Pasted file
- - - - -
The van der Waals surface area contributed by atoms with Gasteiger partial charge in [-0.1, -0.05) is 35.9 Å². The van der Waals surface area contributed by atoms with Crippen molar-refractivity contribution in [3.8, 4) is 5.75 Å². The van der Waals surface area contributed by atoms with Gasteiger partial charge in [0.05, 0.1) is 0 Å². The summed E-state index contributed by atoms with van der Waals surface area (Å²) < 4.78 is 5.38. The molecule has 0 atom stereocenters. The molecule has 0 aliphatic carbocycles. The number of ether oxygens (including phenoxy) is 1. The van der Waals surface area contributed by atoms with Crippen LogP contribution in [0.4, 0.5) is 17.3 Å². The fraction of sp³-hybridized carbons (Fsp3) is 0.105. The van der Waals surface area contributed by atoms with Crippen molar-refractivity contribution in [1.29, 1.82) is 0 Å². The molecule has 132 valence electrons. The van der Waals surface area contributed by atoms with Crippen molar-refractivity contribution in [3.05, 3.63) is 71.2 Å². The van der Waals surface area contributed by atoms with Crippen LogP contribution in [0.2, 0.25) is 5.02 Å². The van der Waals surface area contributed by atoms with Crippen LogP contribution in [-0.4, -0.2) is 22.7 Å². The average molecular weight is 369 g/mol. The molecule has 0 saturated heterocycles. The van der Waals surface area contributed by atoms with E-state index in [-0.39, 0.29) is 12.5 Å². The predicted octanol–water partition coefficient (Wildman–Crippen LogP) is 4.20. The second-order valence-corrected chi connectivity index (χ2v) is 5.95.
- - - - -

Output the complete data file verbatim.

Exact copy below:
The van der Waals surface area contributed by atoms with Gasteiger partial charge in [-0.1, -0.05) is 35.9 Å². The van der Waals surface area contributed by atoms with Crippen molar-refractivity contribution in [3.8, 4) is 5.75 Å². The van der Waals surface area contributed by atoms with Gasteiger partial charge in [0.05, 0.1) is 0 Å². The summed E-state index contributed by atoms with van der Waals surface area (Å²) < 4.78 is 5.38. The molecule has 0 atom stereocenters. The molecule has 0 aliphatic carbocycles. The number of ether oxygens (including phenoxy) is 1. The van der Waals surface area contributed by atoms with Crippen LogP contribution in [0.4, 0.5) is 17.3 Å². The fraction of sp³-hybridized carbons (Fsp3) is 0.105. The van der Waals surface area contributed by atoms with Crippen molar-refractivity contribution in [1.29, 1.82) is 0 Å². The molecule has 132 valence electrons. The van der Waals surface area contributed by atoms with Crippen molar-refractivity contribution in [3.05, 3.63) is 71.2 Å². The van der Waals surface area contributed by atoms with Crippen LogP contribution in [0.2, 0.25) is 5.02 Å². The van der Waals surface area contributed by atoms with Crippen LogP contribution in [-0.4, -0.2) is 22.7 Å². The average molecular weight is 369 g/mol. The molecule has 0 saturated heterocycles. The van der Waals surface area contributed by atoms with E-state index in [-0.39, 0.29) is 12.5 Å². The predicted octanol–water partition coefficient (Wildman–Crippen LogP) is 4.20. The second-order valence-corrected chi connectivity index (χ2v) is 5.95.